Wednesday, October 30, 2013


October 30, 2013


New York City (JFK+50) 75 years ago on the eve of Halloween, October 30, 1938, thousands of listeners tuned in to the CBS Radio Mercury Theater and soon came to believe they were listening to an actual news broadcast of the landing of an invading army from the planet Mars.

1927 Illustration
   by Frank R. Paul 

The title of the radio play, "War of the Worlds", was based on the 1898 novel by H.G. Welles.**

The play, directed by Orson Welles,*** was broadcast from the CBS Studios on Madison Avenue here in New York City.  

Many of the listeners, who had tuned in after the program begun, missed the following introduction...

"We know now that in the early years of the 20th century, the world was being watched by intelligences greater than man's and yet as mortal as his own.  Across an immense, ethereal gulf, minds that to our minds as ours are to the beasts in the jungle, intellects vast, cool and unsympathetic, regarded this earth with envious eyes and surely drew their plans against us.

In the 39th year of the 20th century  came the great disillusionment.  It was near the end of October.  Business was better.  The war scare was over.  More men were back at work.  

On this particular evening, October 30, the Crosley service estimated that 32 million people were listening in on radios."

"War of the Worlds" Recording
Photo by PhantomS (1998)

As listeners tuned in during the broadcast, they heard news bulletins about the Martian landing and since there were no commercial interruptions, it gave them the impression that this was all really happening.

Mr. Welles prepared his actors for the play by having them listen to Herb Morrison's recorded radio broadcast of the Hindenberg disaster.  That was the effect the director wanted and achieved for the play.

During the drama, a Martian "machine" landed near Grover's Mill, New Jersey (no such place existed in the real world), where the "on the scene" reporter gave this graphic description:

"Something's wriggling out of the shadow like a gray snake.  I can see the thing's body now.  It's large as a bear.  It glistens like wet leather.  I can hardly force myself to keep looking at it...."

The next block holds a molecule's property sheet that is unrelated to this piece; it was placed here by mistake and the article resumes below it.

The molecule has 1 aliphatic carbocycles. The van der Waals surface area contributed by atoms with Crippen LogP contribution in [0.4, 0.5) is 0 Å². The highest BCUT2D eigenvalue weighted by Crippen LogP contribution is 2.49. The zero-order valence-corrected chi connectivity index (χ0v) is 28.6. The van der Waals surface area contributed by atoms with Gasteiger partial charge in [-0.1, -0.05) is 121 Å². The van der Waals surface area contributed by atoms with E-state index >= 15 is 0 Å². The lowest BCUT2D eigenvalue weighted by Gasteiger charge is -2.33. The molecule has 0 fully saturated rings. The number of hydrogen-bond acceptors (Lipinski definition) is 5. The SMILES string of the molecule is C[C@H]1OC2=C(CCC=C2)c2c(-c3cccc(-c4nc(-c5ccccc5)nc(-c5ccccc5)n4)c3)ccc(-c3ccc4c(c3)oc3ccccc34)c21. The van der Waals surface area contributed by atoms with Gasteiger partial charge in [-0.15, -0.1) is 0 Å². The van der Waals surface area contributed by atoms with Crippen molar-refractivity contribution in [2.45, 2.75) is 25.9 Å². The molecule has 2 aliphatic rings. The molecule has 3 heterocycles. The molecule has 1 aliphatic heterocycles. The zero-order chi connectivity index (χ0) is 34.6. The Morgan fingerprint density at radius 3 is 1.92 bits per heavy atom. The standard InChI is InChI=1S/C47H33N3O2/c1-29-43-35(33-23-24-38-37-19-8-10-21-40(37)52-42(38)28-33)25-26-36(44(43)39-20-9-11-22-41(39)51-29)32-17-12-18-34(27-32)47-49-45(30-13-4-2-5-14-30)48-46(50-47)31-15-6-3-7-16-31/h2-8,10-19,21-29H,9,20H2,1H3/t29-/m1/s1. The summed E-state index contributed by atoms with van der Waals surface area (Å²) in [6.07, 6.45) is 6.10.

Some listeners, it has been said, were so terrified that they jumped in their cars and fled in panic.

Unfortunately some listeners also turned off their radios before Orson Welles came on the air at the end of the drama and said...

"This is Orson Welles, ladies and gentlemen, out of character to assure you that "The War of the Worlds" has no further significance than as the holiday offering it was intended to be.

The Mercury Theater's own radio version of dressing up in a sheet and jumping out of a bush and saying boo.

We couldn't soap all your windows...(so) we did the next best thing.  We annihilated the world before your very ears.

You will be learn that we didn't mean it.

So goodbye and remember the terrible lesson you learned tonight.  That grinning, glowing globular invader of your living room is an inhabitant of the pumpkin patch and if your doorbell rings and nobody's there, that was no Martian, its Halloween."

      "Martian Landing Site" Marker
                         Van Ness Park
 West Windsor Township, New Jersey

*lyrics from the 1958 #1 hit 'Purple People Eater' by Sheb Wooley.

**H.G. Welles (1866-1946) was born in Bromley, Kent, England and graduated from the Royal College of Science.  Welles' novels include The Time Machine and The Invisible Man.

H.G. Welles at Sandgate

***Orson Welles (1915-1985) was born in Kenosha, WI.  He was awarded a scholarship at Harvard but decided to travel and attend the Art Institute of Chicago.

During the 1930s, Welles was part of the Federal Theater Project
and co-wrote produced, directed and starred in the 1941 movie Citizen Kane. 

Orson Welles in Citizen Kane